In 2004, the Surgeon General declared Thanksgiving Day as National Family Health History Day. Your family health history can impact your health because diseases and health conditions can be passed down. Since you share some of the same genes as your family members, it is possible that you may be at risk for the same health conditions as others in your family. Sharmila Matippa, MD, an internal medicine physician with Adventist Medical Group, shares why knowing your family history is important to your health.


Knowing your family health history is important because then you are aware of health conditions that may run in your family. “By knowing the health conditions of your family members and sharing them with your doctor allows you to take preventive steps to lower your risk, complete necessary tests and be aware of signs and symptoms,” explains Dr. Matippa. Conditions that run in families can include heart disease, high blood pressure, diabetes and cancer.

Talk with Family Members

To find out information about your family’s health history, talk with family members about health conditions they may have. Note your grandparents’ and parents’ health history. This is not only important to you, but your children as well. Talk with your aunts, uncles and cousins, too. Some diseases or conditions can skip generations, so while your parents might not have it, you or another family member could.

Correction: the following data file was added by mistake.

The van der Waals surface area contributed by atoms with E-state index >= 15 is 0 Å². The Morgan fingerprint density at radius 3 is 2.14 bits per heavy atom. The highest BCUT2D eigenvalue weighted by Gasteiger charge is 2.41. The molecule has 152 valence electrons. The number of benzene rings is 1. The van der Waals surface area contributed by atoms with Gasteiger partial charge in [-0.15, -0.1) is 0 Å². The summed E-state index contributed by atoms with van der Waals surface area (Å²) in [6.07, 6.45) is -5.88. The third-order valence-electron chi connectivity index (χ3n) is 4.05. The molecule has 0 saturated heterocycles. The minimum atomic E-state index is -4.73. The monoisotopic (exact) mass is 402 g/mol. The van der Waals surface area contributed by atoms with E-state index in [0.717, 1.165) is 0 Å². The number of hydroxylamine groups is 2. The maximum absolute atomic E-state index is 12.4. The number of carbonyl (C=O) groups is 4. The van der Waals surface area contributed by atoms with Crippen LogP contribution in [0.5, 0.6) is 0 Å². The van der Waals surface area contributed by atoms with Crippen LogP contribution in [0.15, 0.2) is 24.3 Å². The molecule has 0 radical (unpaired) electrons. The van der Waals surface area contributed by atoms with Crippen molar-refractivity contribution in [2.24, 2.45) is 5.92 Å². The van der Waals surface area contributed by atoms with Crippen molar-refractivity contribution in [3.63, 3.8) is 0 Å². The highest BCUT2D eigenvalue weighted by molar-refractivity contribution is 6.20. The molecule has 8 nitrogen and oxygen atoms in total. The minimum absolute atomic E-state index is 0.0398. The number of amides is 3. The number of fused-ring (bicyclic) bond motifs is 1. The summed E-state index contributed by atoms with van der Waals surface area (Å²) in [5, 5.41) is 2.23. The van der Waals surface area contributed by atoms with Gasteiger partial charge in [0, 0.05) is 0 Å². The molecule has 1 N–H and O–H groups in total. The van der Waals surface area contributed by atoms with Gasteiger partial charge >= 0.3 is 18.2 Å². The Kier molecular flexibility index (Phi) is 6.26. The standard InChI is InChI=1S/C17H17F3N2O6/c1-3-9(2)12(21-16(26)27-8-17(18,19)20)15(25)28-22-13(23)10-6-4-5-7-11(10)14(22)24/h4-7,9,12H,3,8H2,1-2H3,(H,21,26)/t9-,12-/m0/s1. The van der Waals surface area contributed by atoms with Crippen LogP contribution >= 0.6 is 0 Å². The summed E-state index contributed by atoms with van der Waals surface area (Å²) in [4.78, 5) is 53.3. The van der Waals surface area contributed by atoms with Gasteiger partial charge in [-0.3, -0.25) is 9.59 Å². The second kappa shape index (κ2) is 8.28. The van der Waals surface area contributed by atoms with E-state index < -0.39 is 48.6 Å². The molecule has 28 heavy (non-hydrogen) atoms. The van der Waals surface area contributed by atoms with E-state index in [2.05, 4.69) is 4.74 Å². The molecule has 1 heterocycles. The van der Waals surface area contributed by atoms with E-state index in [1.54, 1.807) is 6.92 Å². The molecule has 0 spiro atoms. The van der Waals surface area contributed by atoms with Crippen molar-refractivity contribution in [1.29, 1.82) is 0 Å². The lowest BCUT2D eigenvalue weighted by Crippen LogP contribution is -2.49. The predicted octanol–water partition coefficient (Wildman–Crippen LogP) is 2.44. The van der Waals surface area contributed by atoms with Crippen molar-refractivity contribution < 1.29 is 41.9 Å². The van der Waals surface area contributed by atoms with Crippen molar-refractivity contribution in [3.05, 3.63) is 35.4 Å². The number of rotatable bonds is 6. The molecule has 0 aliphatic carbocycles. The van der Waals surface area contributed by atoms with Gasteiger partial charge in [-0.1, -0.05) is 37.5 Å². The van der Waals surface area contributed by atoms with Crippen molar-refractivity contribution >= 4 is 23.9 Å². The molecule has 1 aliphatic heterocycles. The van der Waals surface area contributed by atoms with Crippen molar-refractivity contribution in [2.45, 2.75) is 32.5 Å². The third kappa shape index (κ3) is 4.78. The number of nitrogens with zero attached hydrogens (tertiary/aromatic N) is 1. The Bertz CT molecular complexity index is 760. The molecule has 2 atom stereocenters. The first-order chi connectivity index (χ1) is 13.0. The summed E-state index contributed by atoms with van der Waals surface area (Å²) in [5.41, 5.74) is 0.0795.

Ask Questions

To build your health history profile, take note of any health conditions that you already know about. If you feel a family member is open to talking about their health, ask some general questions, like what age they developed their illness or condition and if they know if any other family members have the same. Dr. Matippa adds that knowing some additional details can help you and your doctor watch for the condition. If your family members don’t want to answer the questions you ask, don’t pressure them. They may open up to you at a later time or they may want their privacy.

Record Information

Write down the information your family shares. List who has the condition and their relationship to you. Also note that just because your family members have a certain condition, doesn’t mean you are going to have it too. Knowing your family health history is often used to better understand your risk for certain health conditions.  It also helps to develop a plan to reduce your risk of developing certain health conditions. If heart disease runs in your family, you could ensure that you know your numbers (blood pressure, cholesterol, body mass index and A1C) to monitor your heart health and practice healthier eating habits to reduce your risk of more serious heart conditions.

Share with your Doctor

When you meet with your doctor, be sure to share your family history. They will record it and add the information to your medical file. This can help you develop a plan together of possible health conditions to watch for and ways to prevent them. “The more information you provide, the better your doctor can understand your health history and use it as a guide for your health,” says Dr. Matippa.

Sharmila Matippa, MD

Sharmila Matippa, MD

Sharmila Matippa, MD, is a family medicine physician with Adventist Medical Group in Rockville, MD.

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